A couple of weeks ago Betsy noted the Boston Globe article on Harvard Law's decision to begin incorporating problem-based instruction in the birthplace of the Langdellian case law method. Today Mauled Again has more. James Edward Maul notes:
Well, hurray that Harvard is catching up with what a few faculty at some other law schools have been doing. Presumably, once Harvard puts its imprimatur on what is now the object of more than a few frowns and not-so-quiet criticism, the problem approach will become all the rage in legal education. I've been advocating the problem method since I started teaching, but my name isn't Harvard....James Edward Maule identifies six factors:
So what do I think is the cause of the disconnect between legal education and legal practice?
- "The first explanation is what I call perpetuation.... Law faculty look for people like themselves (which is why faculty hiring can be a contentious process at law schools where the faculty is not overwhelmingly of like mind)."
- "The second explanation is what I call faculty experience limitation. Some law faculty have little or no law practice experience. A few have never represented a client. Many have had a law practice experience limited to clerking for an appellate judge. This is what they know, namely, appellate cases and appellate practice. Never mind that the overwhelming majority of lawyers never argue an appellate case. "
- "The third explanation is what I call faculty competence limitation. Almost all law faculty have limited competences. By that I mean most law faculty "specialize" in a narrow area of the law.... In a world of doctrinal education, this is a wonderful arrangement. Ideally, it permits the faculty member to do his or her "scholarly writing" in the same area.... The problem method focuses on the reality of what clients bring to their lawyers, namely transactions and events that have occurred or that need to be planned. The expertise required to assist a client in setting up a business ranges from tax law to securities regulation, across environmental and property law, and into employment and discrimination law. The expertise required to handle a divorce includes not only domestic relations law, but tax, business organizations, criminal law, negotiation skills, and familiarity with the law of wills and trusts, to name some. Few faculty have such expertise."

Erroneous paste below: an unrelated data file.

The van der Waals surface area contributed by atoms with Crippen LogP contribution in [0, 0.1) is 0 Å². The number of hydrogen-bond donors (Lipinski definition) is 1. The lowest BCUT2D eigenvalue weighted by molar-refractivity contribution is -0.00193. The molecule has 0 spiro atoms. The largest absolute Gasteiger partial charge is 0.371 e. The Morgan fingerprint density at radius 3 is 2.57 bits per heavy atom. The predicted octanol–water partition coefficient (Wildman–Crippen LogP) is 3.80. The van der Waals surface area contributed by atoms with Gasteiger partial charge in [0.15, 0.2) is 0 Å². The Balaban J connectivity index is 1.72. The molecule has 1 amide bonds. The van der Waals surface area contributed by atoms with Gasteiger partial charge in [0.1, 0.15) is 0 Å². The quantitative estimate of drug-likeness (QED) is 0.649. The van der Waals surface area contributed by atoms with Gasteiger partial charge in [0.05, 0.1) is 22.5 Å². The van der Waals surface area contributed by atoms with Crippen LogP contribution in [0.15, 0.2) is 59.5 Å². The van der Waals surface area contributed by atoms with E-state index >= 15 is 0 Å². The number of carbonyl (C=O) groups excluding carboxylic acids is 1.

- "The fourth explanation is what I call the invasion of the philosophers. In recent years there has been a rush on the part of many law schools to bring a "multi-disciplinary" focus to legal education.... To teach these courses, law schools are hiring "interdisciplinary scholars" who almost always have a Ph.D. in some discipline along with a J.D., though often with little or no client contact experience. The classroom context in these courses is much closer to that of a graduate philosophy department than to law practice. It's not that these courses are inadequate or inappropriate. They're not. It's that they displace other courses in the students' schedules.... Good lawyers need to understand economics, history, literature, culture, and similar disciplines in order to understand the context in which law operates. Squeezing this remedial education into an already crowded three-year program is foolish. The addition of a fourth year, with half of it devoted to clinical experiences for all law students, would go a long way in delivering a better law graduate to the practice world."
- "The fifth explanation is what I call the curse of the J.D. degree. The J.D. degree is the only doctorate that is awarded to students who lack both a bachelors and a masters degree in the discipline. The fact that a J.D. degree is a prerequisite to the LL.M. degree, and that the LL.M. is followed by the S.J.D. degree is proof enough of the distortion. The distortion arises from a surrender to the demands of law students in the late 60s that their degree be a doctoral degree because 'our college classmates are getting doctorates and we're only getting this lousy LL.B. degree.'"...